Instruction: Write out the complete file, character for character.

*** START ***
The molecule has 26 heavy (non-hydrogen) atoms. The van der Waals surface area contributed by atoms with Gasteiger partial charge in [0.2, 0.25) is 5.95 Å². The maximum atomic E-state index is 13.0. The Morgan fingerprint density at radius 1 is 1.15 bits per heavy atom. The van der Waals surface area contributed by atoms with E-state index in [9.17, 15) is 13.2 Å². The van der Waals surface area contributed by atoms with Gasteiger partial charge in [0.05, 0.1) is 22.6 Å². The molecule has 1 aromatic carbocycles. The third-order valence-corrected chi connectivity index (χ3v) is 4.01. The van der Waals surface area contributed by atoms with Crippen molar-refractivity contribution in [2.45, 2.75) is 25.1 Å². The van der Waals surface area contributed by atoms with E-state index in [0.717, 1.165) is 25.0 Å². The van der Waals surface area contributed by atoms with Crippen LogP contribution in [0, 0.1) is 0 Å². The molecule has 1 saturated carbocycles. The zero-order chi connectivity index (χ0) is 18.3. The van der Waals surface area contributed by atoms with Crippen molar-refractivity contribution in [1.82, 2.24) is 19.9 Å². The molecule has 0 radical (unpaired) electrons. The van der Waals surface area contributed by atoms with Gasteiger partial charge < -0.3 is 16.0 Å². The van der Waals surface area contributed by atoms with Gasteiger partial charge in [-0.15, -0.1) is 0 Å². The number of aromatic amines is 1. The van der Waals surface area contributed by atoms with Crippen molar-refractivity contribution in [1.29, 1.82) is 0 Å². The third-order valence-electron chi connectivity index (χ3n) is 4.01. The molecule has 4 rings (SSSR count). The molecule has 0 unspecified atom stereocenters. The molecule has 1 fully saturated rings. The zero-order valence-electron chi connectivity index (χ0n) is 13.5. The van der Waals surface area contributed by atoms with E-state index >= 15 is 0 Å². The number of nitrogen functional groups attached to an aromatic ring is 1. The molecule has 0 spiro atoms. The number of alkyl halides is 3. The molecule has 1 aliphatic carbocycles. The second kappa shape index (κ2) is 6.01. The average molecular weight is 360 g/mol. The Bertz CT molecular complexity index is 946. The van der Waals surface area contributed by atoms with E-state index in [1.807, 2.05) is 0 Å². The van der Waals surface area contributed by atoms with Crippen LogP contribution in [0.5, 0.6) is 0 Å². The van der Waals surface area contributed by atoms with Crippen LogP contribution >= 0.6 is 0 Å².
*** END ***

The molecule has 26 heavy (non-hydrogen) atoms. The van der Waals surface area contributed by atoms with Gasteiger partial charge in [0.2, 0.25) is 5.95 Å². The maximum atomic E-state index is 13.0. The Morgan fingerprint density at radius 1 is 1.15 bits per heavy atom. The van der Waals surface area contributed by atoms with E-state index in [9.17, 15) is 13.2 Å². The van der Waals surface area contributed by atoms with Gasteiger partial charge in [0.05, 0.1) is 22.6 Å². The molecule has 1 aromatic carbocycles. The third-order valence-corrected chi connectivity index (χ3v) is 4.01. The van der Waals surface area contributed by atoms with Crippen molar-refractivity contribution in [2.45, 2.75) is 25.1 Å². The van der Waals surface area contributed by atoms with E-state index in [0.717, 1.165) is 25.0 Å². The van der Waals surface area contributed by atoms with Crippen LogP contribution in [0, 0.1) is 0 Å². The molecule has 1 saturated carbocycles. The zero-order chi connectivity index (χ0) is 18.3. The van der Waals surface area contributed by atoms with Crippen molar-refractivity contribution in [1.82, 2.24) is 19.9 Å². The molecule has 0 radical (unpaired) electrons. The van der Waals surface area contributed by atoms with Gasteiger partial charge < -0.3 is 16.0 Å². The van der Waals surface area contributed by atoms with Gasteiger partial charge in [-0.15, -0.1) is 0 Å². The number of aromatic amines is 1. The van der Waals surface area contributed by atoms with Crippen molar-refractivity contribution in [1.29, 1.82) is 0 Å². The third-order valence-electron chi connectivity index (χ3n) is 4.01. The molecule has 4 rings (SSSR count). The molecule has 0 unspecified atom stereocenters. The molecule has 1 fully saturated rings. The zero-order valence-electron chi connectivity index (χ0n) is 13.5. The van der Waals surface area contributed by atoms with E-state index >= 15 is 0 Å². The number of nitrogen functional groups attached to an aromatic ring is 1. The molecule has 0 spiro atoms. The number of alkyl halides is 3. The molecule has 1 aliphatic carbocycles. The second kappa shape index (κ2) is 6.01. The average molecular weight is 360 g/mol. The Bertz CT molecular complexity index is 946. The van der Waals surface area contributed by atoms with E-state index in [1.807, 2.05) is 0 Å². The van der Waals surface area contributed by atoms with Crippen LogP contribution in [0.5, 0.6) is 0 Å². The van der Waals surface area contributed by atoms with Crippen LogP contribution >= 0.6 is 0 Å².